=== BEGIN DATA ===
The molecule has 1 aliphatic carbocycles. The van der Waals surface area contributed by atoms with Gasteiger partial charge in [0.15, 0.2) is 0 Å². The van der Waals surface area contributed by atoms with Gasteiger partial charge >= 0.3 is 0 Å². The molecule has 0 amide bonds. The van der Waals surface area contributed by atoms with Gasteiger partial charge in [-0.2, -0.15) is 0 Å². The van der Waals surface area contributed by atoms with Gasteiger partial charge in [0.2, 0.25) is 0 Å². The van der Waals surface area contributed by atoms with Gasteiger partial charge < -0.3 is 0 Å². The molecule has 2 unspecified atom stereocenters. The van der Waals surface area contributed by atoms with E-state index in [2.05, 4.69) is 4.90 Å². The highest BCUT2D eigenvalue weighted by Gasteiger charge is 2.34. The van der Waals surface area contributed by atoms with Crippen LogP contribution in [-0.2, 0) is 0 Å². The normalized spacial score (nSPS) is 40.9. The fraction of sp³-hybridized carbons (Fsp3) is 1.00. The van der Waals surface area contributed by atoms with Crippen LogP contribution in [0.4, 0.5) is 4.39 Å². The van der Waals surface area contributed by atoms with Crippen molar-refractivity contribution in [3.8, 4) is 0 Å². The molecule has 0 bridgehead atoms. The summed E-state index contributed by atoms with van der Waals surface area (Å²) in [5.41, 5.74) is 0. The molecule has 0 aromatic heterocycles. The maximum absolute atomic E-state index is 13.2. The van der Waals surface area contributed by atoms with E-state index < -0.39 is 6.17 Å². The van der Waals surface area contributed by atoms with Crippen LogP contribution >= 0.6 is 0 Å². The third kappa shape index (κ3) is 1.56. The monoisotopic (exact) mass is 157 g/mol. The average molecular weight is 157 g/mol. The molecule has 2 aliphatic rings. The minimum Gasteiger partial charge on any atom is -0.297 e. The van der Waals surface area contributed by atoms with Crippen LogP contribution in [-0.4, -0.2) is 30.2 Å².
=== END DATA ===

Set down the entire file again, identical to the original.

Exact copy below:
The molecule has 1 aliphatic carbocycles. The van der Waals surface area contributed by atoms with Gasteiger partial charge in [0.15, 0.2) is 0 Å². The van der Waals surface area contributed by atoms with Gasteiger partial charge >= 0.3 is 0 Å². The molecule has 0 amide bonds. The van der Waals surface area contributed by atoms with Gasteiger partial charge in [-0.2, -0.15) is 0 Å². The van der Waals surface area contributed by atoms with Gasteiger partial charge in [0.2, 0.25) is 0 Å². The van der Waals surface area contributed by atoms with Gasteiger partial charge < -0.3 is 0 Å². The molecule has 2 unspecified atom stereocenters. The van der Waals surface area contributed by atoms with E-state index in [2.05, 4.69) is 4.90 Å². The highest BCUT2D eigenvalue weighted by Gasteiger charge is 2.34. The van der Waals surface area contributed by atoms with Crippen LogP contribution in [-0.2, 0) is 0 Å². The normalized spacial score (nSPS) is 40.9. The fraction of sp³-hybridized carbons (Fsp3) is 1.00. The van der Waals surface area contributed by atoms with Crippen LogP contribution in [0.4, 0.5) is 4.39 Å². The van der Waals surface area contributed by atoms with Crippen molar-refractivity contribution in [3.8, 4) is 0 Å². The molecule has 0 bridgehead atoms. The summed E-state index contributed by atoms with van der Waals surface area (Å²) in [5.41, 5.74) is 0. The molecule has 0 aromatic heterocycles. The maximum absolute atomic E-state index is 13.2. The van der Waals surface area contributed by atoms with E-state index < -0.39 is 6.17 Å². The van der Waals surface area contributed by atoms with Crippen LogP contribution >= 0.6 is 0 Å². The third kappa shape index (κ3) is 1.56. The monoisotopic (exact) mass is 157 g/mol. The average molecular weight is 157 g/mol. The molecule has 2 aliphatic rings. The minimum Gasteiger partial charge on any atom is -0.297 e. The van der Waals surface area contributed by atoms with Crippen LogP contribution in [-0.4, -0.2) is 30.2 Å².